One of the mysteries of the English language finally explained.
An idiomatic phrase consisting of a verb and another element, typically either an adverb, as in break down, or a preposition, for example see to, or a combination of both, such as look down on.
expression, group of words, word group, construction, clause, locution, wording, term, turn of phrase, idiom, idiomatic expression, set phrase, phrasal idiomView synonyms
- ‘Every word is explained with the related idioms and phrasal verbs and there are ‘Help’ notes all along, to ensure that you do not use the word incorrectly.’
- ‘English has a daunting inventory of phrasal verbs, such as break in, break out, break away, break into, break through, break up and break down.’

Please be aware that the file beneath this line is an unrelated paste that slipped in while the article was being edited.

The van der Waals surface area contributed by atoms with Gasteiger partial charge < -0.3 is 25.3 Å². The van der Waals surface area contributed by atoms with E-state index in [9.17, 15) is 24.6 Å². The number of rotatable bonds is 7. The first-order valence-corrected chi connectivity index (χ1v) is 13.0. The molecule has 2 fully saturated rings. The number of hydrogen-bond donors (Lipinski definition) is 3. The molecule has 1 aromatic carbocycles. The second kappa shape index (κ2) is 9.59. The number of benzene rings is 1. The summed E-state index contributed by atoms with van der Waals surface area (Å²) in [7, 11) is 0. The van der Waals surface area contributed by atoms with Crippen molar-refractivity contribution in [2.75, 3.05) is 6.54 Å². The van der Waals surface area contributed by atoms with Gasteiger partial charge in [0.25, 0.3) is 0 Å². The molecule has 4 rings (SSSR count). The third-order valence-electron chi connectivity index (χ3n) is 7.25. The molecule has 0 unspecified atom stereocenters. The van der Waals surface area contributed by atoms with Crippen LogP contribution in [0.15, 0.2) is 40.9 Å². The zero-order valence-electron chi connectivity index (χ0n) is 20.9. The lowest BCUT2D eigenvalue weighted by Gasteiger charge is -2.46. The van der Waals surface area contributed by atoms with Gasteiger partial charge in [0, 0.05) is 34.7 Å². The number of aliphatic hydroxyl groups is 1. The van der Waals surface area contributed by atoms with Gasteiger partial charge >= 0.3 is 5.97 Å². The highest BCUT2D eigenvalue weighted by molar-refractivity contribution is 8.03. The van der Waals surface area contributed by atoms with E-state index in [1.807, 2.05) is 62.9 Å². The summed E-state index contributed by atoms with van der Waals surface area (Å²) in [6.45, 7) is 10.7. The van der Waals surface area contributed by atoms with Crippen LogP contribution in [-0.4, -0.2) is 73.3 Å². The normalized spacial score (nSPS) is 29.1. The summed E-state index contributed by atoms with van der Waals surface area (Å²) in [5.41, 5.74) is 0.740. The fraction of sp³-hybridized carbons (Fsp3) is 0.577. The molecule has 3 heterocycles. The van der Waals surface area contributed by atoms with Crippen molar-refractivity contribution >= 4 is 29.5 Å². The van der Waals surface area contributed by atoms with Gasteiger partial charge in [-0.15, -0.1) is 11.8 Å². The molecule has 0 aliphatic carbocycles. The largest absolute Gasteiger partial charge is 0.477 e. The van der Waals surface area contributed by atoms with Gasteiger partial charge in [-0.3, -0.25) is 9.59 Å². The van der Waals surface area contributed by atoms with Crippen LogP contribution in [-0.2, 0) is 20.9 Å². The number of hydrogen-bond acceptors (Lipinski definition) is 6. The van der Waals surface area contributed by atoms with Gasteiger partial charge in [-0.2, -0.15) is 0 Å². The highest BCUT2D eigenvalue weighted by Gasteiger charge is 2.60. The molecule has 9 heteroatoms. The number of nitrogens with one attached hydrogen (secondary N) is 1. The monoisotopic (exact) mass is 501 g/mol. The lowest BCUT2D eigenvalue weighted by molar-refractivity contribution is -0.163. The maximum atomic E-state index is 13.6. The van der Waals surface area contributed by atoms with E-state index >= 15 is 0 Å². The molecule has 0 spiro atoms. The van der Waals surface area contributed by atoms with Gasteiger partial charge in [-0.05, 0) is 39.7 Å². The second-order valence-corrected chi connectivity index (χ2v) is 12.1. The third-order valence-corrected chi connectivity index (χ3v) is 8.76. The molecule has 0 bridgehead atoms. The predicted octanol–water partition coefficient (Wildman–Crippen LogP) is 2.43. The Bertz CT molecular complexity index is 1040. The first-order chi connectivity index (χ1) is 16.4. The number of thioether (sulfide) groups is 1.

- ‘For this, the dictionary has 80,000 words and phrases with over 10,000 phrasal verbs and idioms highlighted.’
- ‘It is sometimes possible to match the elements of phrasal verbs and Latinate verbs: climb up with a/scend, climb down with de/scend.’
- ‘The lesson had been about phrasal verbs, and I wondered where this had come from.’
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